World Library  
Flag as Inappropriate
Email this Article

Veit Stoss

Article Id: WHEBN0000032699
Reproduction Date:

Title: Veit Stoss  
Author: World Heritage Encyclopedia
Language: English
Subject: Nuremberg, Feather tights, World War II looting of Poland, Filippo Buonaccorsi, Włocławek
Collection:
Publisher: World Heritage Encyclopedia
Publication
Date:
 

Veit Stoss

Veit Stoss
Born before 1450
Horb am Neckar
Died September 20, 1533
Nuremberg
Resting place
St. Johannis cemetery, Nuremberg
Known for Sculpture
Movement Late Gothic, Northern Renaissance
Blind Veit Stoss with granddaughter by Jan Matejko (1865), National Museum in Warsaw

Veit Stoss (also: Veit Stoß; Polish: Wit Stwosz; before 1450 - about 20 September 1533) was a leading German sculptor, mostly in wood, whose career covered the transition between the late Gothic and the Northern Renaissance. His style emphasized pathos and emotion, helped by his virtuoso carving of billowing drapery; it has been called "late Gothic Baroque".[1] He had a large workshop and in addition to his own works there are a number by pupils. He is best known for the altarpiece in St. Mary's Basilica in Kraków, Poland.

Life

Stoss was born at Horb am Neckar before 1450; his exact date of birth is unknown though it may have been in 1447. Nothing about his life is known for certain before 1473 when he moved to Nuremberg in Franconia and married Barbara Hertz. Their eldest son Andreas was born there before 1477, when Stoss moved to Kraków, the royal capital of Poland, where he was commissioned to produce the enormous polychrome wooden Altar of Veit Stoss (Ołtarz Wita Stwosza) at St Mary's Church in Kraków. His son Stanisław was also a sculptor. He lived and worked there for the next twenty years; his name, polonized as Wit Stwosz.[2]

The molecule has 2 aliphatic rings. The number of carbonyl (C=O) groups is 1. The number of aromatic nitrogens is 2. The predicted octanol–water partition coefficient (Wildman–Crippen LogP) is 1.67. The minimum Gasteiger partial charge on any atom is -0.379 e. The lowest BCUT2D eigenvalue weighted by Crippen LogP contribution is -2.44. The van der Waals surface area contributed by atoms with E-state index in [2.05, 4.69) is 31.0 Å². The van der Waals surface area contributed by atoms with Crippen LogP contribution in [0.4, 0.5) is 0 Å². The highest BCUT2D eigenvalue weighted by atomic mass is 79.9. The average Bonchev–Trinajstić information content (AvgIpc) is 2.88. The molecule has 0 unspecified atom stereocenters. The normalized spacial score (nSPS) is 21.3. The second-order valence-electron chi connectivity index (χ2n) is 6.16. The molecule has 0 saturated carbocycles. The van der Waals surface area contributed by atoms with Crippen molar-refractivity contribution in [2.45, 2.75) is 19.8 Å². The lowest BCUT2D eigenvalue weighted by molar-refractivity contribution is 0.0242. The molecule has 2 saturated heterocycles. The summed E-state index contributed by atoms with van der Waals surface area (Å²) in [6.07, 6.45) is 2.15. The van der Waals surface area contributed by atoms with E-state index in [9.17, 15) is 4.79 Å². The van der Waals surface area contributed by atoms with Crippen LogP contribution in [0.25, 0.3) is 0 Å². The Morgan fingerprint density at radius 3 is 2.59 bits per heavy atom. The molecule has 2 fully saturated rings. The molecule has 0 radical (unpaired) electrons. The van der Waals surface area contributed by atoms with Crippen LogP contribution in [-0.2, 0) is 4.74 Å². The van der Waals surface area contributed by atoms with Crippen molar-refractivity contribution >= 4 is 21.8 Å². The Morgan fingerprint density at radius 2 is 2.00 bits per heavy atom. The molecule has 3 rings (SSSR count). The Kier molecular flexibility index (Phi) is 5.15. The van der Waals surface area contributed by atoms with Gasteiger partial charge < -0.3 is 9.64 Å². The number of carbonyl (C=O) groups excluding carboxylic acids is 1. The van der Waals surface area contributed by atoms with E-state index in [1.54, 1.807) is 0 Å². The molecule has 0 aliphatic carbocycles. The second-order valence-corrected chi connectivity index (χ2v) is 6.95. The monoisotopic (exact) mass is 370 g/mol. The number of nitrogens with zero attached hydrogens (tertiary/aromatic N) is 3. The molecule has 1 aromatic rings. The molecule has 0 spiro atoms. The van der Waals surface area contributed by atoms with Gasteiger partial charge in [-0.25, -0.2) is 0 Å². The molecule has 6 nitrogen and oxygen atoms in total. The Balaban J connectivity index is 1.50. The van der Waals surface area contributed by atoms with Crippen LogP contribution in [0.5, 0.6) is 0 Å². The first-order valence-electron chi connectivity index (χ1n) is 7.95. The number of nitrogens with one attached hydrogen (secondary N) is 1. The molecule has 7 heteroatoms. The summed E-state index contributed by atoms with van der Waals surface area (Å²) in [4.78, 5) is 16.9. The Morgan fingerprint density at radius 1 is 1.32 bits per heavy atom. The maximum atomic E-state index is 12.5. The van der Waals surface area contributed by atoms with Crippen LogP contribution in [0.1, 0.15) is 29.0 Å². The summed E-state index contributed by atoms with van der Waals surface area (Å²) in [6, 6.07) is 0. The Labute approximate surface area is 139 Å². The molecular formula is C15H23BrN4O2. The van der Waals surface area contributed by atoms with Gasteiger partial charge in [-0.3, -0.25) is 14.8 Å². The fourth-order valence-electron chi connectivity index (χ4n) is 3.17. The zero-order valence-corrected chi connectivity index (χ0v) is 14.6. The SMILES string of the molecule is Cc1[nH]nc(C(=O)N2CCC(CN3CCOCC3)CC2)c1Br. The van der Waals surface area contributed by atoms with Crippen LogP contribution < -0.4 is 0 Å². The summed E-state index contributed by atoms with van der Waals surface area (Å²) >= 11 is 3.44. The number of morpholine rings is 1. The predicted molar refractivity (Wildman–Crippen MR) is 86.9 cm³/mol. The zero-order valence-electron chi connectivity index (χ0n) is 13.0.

In Kraków

The altar at in Kraków was not completed until 1489, and was the largest triptych of its time and, like his other large works, required a large workshop including specialized painters and gilders.[3] Other important works from his period in Poland were the tomb of Casimir IV in Wawel Cathedral, the marble tomb of Zbigniew Oleśnicki in Gniezno, and the altar of Saint Stanislaus. The Polish court was more aware of Italian styles than Nuremberg patrons of that time, and some of his Polish work uses Renaissance classical ornament.[4]

During World War II, on the order of Hans Frank – the Governor-General of that region of occupied Poland – the dismantled Altar was shipped to the Third Reich around 1941. It was rediscovered in 1945 in Bavaria, hidden in the basement of the heavily bombed Nuremberg Castle.[5] The High Altar underwent major restoration work in Poland and was put back in its place at the Basilica only ten years later.[2]

Nuremberg

In 1496, Stoss returned to Nuremberg with his wife and eight children. He reacquired his citizenship for three gulden and resumed his work there as a sculptor. Between 1500 and 1503 he carved an altar, now lost, for the parish church of Schwaz, Tyrol of the "Assumption of Mary". In 1503, he was arrested for forging the seal and signature of a fraudulent contractor and was sentenced to be branded on both of his cheeks and prohibited from leaving Nuremberg without the explicit permission of the city council.

Angelic Salutation (1517-1518) in the St. Lorenz Kirche, Nuremberg
The Angel Raphael and the young Tobias. Limewood. 97 cm, (Germanisches Nationalmuseum, Nuremberg)